Shims have also been designed which utilize circular current loops. Shims of this type are claimed in copending divisional application Serial No. 441,829, filed March 22, 1965. The magnetic eld due to the current ilowing in a circular loop can be described in cylindrical coordinates using complete elliptic integrals. On page 271 of International Series in Pure and Applied Physics by William A. Smythe, the axial eld component of a loop located in the plane z\=Z0 and centered atx', y is given by:

wehe-zona [Hf i www2-Zug B #DI z adonde-Zon Where rzradius of loop,

i and E are complete elliptic integrals of the modula The derivatives from this expression maybe calculated and evaluated at z=0. With the substitution L ot- Z0 these derivatives take the following form:

Circular coil shims will now be derived for removing field gradients which correspond to certain terms in Equation 7. Equations 22-27 will be used in these derivations. The symbols r, p, and ot will relate to the parameters described above Wherever referred to in the derivation of the circular coils which follow.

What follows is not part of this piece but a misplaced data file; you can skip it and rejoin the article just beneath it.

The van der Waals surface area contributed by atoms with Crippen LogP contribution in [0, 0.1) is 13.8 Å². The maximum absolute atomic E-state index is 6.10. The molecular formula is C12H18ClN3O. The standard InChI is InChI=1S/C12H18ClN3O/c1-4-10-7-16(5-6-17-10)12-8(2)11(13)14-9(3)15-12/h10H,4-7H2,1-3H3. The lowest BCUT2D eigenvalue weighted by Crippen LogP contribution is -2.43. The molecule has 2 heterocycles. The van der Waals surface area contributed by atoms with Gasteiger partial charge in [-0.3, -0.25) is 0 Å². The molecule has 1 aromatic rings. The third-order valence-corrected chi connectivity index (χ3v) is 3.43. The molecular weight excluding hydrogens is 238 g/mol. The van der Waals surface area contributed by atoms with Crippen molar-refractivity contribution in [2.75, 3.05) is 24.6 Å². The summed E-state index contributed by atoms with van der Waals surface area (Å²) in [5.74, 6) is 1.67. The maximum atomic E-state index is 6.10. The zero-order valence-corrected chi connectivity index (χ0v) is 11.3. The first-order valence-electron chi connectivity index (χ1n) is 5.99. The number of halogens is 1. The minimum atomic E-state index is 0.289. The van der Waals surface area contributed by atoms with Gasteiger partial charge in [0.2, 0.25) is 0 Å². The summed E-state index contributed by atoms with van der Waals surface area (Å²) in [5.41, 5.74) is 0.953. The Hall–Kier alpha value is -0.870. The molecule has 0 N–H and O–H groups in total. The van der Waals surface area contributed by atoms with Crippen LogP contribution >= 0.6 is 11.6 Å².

FIG. 11 shows a circular coil for removing gradient of Equation 23. This gradient corresponds to the A20 term of Equation 7. A circular coil 40 is adjacent each pole piece in parallel planes separated by a distance 2Z0. The coils 4() have their centers on the z-aXis and have the same radius r. The coils 4) are 17 connected in a manner to provide them with opposite directions of current iiow. This arrangement will cause the gradients represented by Equations 22, 24, 25 and 26 to vanish because of symmetry if leaving only Equation 27 to be considered. The expansion of the magnetic eld from the coil in FIG. 11 is as Thus, for a z/Z=1A where z is the radius of the sample and an a=2/\/ the field variation of the undesired BZ z5 gradient is only about 1% of the field variation of the desired represented by the A2l and B21 terms of Equation 7 offers a more difficult problem since in these cases the eld an-d its derivatives must be evaluated at a point removed from the Z-axis. In an article of the Journal of Applied Physics, 18, 976 (1947), John P. Blewett has tabulated BZ as computed from Equation for a number of values of p/r and (Z-Z)/r. Using Blewetts tabulation for the ratio has been plotted. A combination graphical method and the method of finite diierences has been used to also plot the first three derivatives of BZ with respect to p/r. These graphs indicate that for the values p/ :E114 and 0.83 the term o3B z3 while the value of Bz y is still more than one-half of its maximum value. Thus,